She's remembered as a nurse, public health advocate, and career-minded woman in a patriarchal society, but I was fascinated to learn that Florence Nightingale was a statistician!
Through her work as a nurse in the Crimean War, Florence Nightingale was a pioneer in establishing the importance of sanitation in hospitals. She meticulously gathered data on relating death tolls in hospitals to cleanliness, and, because of her novel methods of communicating this data, she was also a pioneer in applied statistics. We explore the work of Nightingale, and in particular focus on her use of certain graphs which, following misreading of her work, are now commonly known as 'coxcombs'.
The article includes links to several interesting sources on Florence Nightingale. I found this November 11 blog post from Understanding Uncertainty via Slashdot (/.), which pointed to Florence Nightingale: The passionate statistician By Julie Rehmeyer, published November 26, 2008 in Science News. This column didn't actually reference Understanding Uncertainty, except in an incorrect URL crediting a graphic, but the whole Science News column seems to be based on the Understanding Uncertainty posting.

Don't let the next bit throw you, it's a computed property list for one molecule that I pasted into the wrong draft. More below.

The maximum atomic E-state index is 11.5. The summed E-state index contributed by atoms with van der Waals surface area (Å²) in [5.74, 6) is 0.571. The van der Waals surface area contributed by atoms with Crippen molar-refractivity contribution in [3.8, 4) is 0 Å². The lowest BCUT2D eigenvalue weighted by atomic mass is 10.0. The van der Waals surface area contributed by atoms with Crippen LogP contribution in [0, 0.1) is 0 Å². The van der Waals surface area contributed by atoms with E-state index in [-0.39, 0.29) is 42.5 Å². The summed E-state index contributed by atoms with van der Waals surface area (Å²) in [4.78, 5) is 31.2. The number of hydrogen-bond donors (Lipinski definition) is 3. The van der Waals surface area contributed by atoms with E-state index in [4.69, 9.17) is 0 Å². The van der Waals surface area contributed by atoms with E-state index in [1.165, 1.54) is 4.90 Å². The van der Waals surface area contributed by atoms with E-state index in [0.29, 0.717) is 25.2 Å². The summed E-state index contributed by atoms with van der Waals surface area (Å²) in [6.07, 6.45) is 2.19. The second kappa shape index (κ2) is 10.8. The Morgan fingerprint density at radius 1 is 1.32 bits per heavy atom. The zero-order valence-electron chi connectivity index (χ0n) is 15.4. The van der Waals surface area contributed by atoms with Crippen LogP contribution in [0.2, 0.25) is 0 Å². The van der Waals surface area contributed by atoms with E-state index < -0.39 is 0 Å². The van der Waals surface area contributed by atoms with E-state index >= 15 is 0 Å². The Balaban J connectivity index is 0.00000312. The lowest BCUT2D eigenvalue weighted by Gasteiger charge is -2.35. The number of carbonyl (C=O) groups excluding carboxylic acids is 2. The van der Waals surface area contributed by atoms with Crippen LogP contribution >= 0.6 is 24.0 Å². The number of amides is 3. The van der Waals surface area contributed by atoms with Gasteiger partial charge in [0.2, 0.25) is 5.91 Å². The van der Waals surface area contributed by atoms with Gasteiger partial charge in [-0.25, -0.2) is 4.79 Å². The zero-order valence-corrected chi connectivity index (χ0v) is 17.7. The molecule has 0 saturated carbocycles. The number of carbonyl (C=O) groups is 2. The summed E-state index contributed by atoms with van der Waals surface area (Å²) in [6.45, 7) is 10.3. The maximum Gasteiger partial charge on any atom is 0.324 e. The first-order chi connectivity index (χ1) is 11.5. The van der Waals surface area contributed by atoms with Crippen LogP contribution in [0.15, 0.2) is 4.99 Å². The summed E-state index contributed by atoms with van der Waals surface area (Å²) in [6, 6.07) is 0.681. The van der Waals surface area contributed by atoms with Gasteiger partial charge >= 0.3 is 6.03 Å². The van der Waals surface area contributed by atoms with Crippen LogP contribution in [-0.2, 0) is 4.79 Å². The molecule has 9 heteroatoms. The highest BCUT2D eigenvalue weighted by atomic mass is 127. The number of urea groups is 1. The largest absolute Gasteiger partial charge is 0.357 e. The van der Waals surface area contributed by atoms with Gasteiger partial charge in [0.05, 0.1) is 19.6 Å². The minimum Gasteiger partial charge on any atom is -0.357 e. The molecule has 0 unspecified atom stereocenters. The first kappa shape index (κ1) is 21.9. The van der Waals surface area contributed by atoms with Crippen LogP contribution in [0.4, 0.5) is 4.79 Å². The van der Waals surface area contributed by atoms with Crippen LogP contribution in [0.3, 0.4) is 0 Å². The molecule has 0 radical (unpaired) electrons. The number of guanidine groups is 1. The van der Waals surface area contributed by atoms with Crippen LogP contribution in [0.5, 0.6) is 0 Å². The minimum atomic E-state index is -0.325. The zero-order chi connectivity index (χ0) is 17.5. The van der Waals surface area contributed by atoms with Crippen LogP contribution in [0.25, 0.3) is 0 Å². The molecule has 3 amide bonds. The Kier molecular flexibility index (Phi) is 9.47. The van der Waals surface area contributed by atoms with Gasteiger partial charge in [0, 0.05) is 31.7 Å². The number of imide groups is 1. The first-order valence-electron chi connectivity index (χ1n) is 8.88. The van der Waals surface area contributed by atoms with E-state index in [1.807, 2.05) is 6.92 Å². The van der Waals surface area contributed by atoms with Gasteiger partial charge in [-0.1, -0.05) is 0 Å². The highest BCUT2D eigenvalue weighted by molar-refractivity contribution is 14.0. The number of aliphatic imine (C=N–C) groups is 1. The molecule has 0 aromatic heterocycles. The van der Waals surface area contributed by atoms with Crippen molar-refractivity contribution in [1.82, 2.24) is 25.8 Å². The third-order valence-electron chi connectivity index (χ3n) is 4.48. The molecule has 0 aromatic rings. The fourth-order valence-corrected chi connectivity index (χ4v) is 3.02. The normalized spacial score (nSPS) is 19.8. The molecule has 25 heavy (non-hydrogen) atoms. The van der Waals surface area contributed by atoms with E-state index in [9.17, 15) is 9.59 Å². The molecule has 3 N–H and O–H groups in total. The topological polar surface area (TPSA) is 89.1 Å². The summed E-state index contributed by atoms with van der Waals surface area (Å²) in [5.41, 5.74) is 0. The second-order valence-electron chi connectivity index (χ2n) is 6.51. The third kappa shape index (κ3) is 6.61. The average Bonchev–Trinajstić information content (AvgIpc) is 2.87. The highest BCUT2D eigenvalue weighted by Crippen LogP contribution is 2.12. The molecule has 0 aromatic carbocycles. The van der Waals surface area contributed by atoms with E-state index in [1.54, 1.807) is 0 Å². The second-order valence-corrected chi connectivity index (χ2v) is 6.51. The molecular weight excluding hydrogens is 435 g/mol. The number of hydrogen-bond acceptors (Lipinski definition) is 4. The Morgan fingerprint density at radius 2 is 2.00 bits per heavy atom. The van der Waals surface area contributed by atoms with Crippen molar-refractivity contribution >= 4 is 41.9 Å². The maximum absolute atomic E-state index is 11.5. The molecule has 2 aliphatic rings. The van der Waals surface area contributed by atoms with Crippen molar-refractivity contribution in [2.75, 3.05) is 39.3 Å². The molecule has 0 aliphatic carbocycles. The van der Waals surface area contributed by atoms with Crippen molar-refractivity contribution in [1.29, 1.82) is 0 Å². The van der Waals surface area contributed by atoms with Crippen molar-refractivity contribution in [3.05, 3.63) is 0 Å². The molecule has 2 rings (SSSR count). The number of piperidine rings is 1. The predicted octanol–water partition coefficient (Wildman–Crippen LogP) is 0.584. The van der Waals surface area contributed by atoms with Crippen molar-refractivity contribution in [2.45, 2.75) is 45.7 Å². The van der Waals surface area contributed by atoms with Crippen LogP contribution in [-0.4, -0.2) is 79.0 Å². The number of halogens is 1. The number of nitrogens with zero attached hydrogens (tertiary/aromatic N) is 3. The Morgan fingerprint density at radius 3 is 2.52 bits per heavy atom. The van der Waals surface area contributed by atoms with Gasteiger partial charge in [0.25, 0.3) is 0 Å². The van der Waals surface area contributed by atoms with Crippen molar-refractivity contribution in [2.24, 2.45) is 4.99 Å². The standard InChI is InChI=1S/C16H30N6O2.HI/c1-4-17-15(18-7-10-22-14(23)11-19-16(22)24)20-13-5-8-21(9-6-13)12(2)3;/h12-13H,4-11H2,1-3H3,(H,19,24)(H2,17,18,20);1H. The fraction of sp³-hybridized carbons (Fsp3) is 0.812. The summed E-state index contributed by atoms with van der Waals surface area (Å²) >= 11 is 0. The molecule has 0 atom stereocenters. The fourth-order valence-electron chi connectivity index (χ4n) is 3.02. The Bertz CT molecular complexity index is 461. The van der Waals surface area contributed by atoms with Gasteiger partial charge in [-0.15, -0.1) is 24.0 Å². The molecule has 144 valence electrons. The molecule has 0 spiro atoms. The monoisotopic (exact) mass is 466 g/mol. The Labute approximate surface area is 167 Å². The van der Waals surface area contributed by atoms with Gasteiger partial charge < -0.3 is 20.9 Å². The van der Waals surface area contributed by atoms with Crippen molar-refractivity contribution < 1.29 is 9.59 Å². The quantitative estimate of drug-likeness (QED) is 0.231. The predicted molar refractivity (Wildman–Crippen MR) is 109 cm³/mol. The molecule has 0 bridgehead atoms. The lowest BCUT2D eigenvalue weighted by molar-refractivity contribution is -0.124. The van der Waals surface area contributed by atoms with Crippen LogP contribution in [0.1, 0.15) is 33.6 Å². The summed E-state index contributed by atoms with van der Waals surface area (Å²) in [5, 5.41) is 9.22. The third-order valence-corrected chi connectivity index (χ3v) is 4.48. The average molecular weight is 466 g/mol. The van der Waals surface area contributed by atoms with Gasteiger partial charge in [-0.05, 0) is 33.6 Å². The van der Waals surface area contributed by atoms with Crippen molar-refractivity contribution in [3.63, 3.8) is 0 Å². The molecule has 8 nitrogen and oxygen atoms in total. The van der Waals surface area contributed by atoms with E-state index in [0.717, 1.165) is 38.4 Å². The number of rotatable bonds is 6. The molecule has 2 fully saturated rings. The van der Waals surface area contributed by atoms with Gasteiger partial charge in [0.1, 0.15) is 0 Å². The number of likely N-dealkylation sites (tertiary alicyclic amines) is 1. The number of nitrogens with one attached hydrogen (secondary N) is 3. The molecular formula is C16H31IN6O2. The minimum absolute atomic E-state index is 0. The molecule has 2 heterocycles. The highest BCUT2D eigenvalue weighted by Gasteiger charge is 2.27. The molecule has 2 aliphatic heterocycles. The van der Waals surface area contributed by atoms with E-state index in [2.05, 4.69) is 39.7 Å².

Understanding Uncertainty is well worth a visit. Their mission is to help improve the way that uncertainty and risk are discussed in society, and show how probability and statistics can be both useful and entertaining! and I found plenty to entertain and instruct. Like Slow Food and Slow Bloggers, they even have a manifesto: Manifesto for a statistically literate public. They appear to be using Drupal in a fairly straightforward way, so I'm learning something from their site design, too.